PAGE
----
Breast Check in trouble for not checking breasts

Breast Check Pty Ltd was fined $75,000 (and its director $25,000) for advertising that its  breast imaging services could scientifically determine whether someone was at risk of  developing or having breast cancer, and that they were an adequate substitute for  mammograms. 

The Court found that Breast Check’s claims were without a proper scientific basis and  that they had engaged in misleading or deceptive conduct.

Thankfully, Breast Check no longer provides services for breast imaging. 

Another company, Safe Breast Imaging Pty Ltd, suffered the same fate last month for  similar offences. It copped a $200,000 fine. The ACCC has been particularly ferocious  on dodgy medical claims of late.

On the topic of breast checking

We’re told that the ACCC has, as part of an international campaign, been performing a  crackdown on dating websites for misleading and unfair terms. 

The ACCC is concerned that the fine print on dating websites is causing people to be  drawn into ongoing contracts, when they thought they were simply getting a free trial.

Our advice, better check those T’s & C’s on your Tinder app. 

ACCC on the heels of daily deals

After its success in taking on Scoopon last year – who were fined $1 million for making  false and misleading claims – the ACCC has now set its sights on Spreets. We all know  how annoying those daily deal emails can be (no, my teeth do not need whitening thank  you very much), but what you may not know is some of the offers being made by the  deal sites are in breach of the law.

Even though Spreets, which is owned by Yahoo!7, has since changed its business  model, the ACCC is pursuing it for making false or misleading representations in 2011  and 2012. The misleading conduct related to the price of deals (hidden costs), the  purchaser’s ability to redeem their vouchers and their entitlement to a refund under  consumer law. One such example was a woman who bought a voucher for a Spa salon  that had an expiry date in one year’s time. She tried to book an appointment with the  salon, but there was no availability until after the expiry date and Spreets refused to give  her a refund. 

The case will most likely be decided next year. In the meantime remember that if it  seems too good to be true, it probably is.

Maggie Beer in the freezer

Maggie Beer, the hipster-gourmet burnt fig and honeycomb ice cream producer (among  other things) was investigated recently by the ACCC for making representations on a  number of its product labels that its goods were manufactured in the Barossa Valley in  South Australia, when they were actually produced in Victoria and, OMG, Queensland.  An obvious example is the Maggie Beer logo which states “Maggie Beer A Barossa  Food Tradition”. Apparently, South Australia is cooler than we thought and consumers  want their money’s worth!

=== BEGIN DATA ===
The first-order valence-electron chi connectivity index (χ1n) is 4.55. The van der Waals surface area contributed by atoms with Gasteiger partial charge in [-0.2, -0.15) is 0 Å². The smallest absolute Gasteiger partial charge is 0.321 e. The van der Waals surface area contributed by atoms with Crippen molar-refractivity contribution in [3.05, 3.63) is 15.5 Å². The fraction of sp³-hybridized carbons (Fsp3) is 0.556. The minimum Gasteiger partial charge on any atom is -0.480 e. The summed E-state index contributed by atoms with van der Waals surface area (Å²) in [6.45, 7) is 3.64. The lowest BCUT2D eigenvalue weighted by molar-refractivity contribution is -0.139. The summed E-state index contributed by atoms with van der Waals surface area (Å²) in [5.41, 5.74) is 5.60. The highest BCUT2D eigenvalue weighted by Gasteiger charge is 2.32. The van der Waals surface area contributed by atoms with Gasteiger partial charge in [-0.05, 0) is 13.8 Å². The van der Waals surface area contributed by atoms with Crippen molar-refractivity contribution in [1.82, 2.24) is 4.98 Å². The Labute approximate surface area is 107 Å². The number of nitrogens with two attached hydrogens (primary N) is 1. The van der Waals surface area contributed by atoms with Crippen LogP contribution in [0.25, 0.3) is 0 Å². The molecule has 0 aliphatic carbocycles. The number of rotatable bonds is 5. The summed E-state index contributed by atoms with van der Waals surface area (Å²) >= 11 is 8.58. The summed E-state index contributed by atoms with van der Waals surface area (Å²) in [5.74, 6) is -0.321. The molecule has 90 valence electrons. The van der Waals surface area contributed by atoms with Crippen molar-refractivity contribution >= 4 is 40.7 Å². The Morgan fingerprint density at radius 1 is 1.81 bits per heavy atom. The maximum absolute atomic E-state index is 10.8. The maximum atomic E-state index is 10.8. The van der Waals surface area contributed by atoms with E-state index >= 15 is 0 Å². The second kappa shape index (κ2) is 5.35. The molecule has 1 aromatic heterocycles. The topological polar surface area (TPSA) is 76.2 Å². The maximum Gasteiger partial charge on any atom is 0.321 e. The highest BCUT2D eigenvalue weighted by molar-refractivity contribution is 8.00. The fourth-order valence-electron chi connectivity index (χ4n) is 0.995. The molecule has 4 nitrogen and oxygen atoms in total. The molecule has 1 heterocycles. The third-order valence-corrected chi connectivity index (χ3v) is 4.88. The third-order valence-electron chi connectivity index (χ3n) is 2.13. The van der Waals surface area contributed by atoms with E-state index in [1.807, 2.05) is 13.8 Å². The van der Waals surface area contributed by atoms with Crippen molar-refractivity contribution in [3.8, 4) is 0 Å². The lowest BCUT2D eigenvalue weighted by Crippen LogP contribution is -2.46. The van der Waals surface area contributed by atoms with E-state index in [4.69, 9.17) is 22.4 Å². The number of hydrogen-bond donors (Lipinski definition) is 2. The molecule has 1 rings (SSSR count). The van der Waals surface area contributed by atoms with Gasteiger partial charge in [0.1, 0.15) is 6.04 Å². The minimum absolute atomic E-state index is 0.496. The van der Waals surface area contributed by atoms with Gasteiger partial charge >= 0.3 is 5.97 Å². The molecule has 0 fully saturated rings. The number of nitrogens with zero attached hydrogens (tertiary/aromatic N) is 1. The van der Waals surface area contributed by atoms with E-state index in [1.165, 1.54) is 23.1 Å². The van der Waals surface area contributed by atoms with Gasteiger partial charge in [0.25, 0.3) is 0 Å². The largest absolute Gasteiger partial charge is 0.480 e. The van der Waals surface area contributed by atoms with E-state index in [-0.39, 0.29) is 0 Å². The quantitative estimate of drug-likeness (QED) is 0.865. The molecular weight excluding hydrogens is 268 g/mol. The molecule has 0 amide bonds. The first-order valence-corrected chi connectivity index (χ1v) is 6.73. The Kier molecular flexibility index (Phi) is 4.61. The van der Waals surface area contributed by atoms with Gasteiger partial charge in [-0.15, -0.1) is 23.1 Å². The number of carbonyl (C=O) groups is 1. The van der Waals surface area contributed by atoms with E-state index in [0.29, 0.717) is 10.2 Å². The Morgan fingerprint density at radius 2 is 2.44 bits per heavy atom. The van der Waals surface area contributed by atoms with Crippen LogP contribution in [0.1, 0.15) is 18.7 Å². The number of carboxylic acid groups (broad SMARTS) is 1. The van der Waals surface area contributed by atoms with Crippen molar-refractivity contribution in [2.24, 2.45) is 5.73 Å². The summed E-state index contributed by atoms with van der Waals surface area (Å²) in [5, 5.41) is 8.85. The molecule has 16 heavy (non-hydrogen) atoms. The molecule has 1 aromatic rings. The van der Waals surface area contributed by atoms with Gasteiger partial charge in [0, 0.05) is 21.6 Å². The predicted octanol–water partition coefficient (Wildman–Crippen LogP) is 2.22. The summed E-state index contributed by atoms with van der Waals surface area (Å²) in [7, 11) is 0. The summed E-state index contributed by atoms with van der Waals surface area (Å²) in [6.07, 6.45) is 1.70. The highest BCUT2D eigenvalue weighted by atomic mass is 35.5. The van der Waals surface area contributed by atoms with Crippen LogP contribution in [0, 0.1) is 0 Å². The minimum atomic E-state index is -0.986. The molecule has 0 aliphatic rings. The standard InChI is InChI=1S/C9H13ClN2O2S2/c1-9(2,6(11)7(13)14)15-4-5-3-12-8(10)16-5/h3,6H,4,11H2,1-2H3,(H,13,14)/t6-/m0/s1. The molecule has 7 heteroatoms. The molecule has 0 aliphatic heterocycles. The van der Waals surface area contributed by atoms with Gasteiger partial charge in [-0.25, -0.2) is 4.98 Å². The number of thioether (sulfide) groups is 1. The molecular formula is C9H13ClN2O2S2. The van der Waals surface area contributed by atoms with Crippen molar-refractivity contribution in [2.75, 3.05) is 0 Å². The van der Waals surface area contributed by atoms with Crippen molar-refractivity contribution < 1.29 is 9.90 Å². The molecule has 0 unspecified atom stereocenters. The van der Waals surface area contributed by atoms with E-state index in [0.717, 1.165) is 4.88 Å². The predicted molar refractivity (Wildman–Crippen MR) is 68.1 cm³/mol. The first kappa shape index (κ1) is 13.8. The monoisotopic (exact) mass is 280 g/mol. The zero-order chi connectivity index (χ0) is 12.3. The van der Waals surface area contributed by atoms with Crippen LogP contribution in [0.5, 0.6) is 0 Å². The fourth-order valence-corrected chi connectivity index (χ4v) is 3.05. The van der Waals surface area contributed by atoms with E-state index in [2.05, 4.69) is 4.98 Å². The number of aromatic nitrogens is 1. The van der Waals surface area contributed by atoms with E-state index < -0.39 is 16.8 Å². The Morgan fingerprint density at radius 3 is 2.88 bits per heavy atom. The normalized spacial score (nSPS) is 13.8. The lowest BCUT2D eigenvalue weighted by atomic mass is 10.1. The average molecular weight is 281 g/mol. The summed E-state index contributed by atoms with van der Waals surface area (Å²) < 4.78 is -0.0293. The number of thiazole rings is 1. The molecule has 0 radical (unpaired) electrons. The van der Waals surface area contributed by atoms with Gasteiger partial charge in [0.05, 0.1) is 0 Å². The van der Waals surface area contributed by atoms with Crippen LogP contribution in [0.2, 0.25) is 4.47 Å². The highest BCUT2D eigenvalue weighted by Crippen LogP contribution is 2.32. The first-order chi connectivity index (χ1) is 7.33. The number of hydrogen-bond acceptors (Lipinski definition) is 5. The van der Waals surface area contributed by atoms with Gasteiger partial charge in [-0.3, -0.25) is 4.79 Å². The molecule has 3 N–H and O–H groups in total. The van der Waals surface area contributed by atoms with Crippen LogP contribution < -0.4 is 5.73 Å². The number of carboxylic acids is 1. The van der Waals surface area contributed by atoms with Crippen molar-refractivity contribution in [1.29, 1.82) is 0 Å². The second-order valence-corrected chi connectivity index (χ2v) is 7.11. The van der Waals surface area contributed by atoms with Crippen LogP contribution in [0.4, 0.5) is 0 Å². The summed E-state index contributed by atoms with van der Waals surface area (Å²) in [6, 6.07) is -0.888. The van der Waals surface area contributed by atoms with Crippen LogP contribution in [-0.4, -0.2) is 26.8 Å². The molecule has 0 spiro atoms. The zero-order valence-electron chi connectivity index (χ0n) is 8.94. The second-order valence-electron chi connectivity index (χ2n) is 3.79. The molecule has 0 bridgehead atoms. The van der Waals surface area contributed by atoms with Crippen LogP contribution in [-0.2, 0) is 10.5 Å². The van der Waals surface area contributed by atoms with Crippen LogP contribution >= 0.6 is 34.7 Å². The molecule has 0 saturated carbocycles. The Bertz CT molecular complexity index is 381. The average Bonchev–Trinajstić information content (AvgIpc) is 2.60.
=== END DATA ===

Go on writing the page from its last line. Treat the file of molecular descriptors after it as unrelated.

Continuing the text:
Maggie Beer has acknowledged that its conduct was likely in breach of consumer law  and has given an enforceable undertaking to amend its labels, undertake a review of its  consumer law compliance procedures and publish an article in Food Magazine.

Not ideal PR for Beer, whose daughter, Beer junior, was also required to give an  enforceable undertaking this year for representations her food company made regarding  the breed of pig that was used in its Black-Pig smallgoods. After a struggle, we've  resisted the beer puns temptation.

Optus may say “Yes”, but Telstra says “No”

Everyone’s favourite telco, Telstra, has cooperated with an ACCC investigation into  complaints that Telstra staff misled consumers to believe that they were not entitled to  refunds, replacements, or repairs on their faulty mobile phones.

Consumers cannot under Australian law sign away their rights and suppliers cannot limit  consumer guarantees, for example by refusing to replace a faulty product. The ACCC  was concerned that Telstra staff were not conveying this message. 

Telstra has agreed to provide training for its staff on consumer rights and guarantees.  Telstra will also provide signage and information in store and maintain a consumer  guarantee webpage. Also, Jess Mauboy says sorry.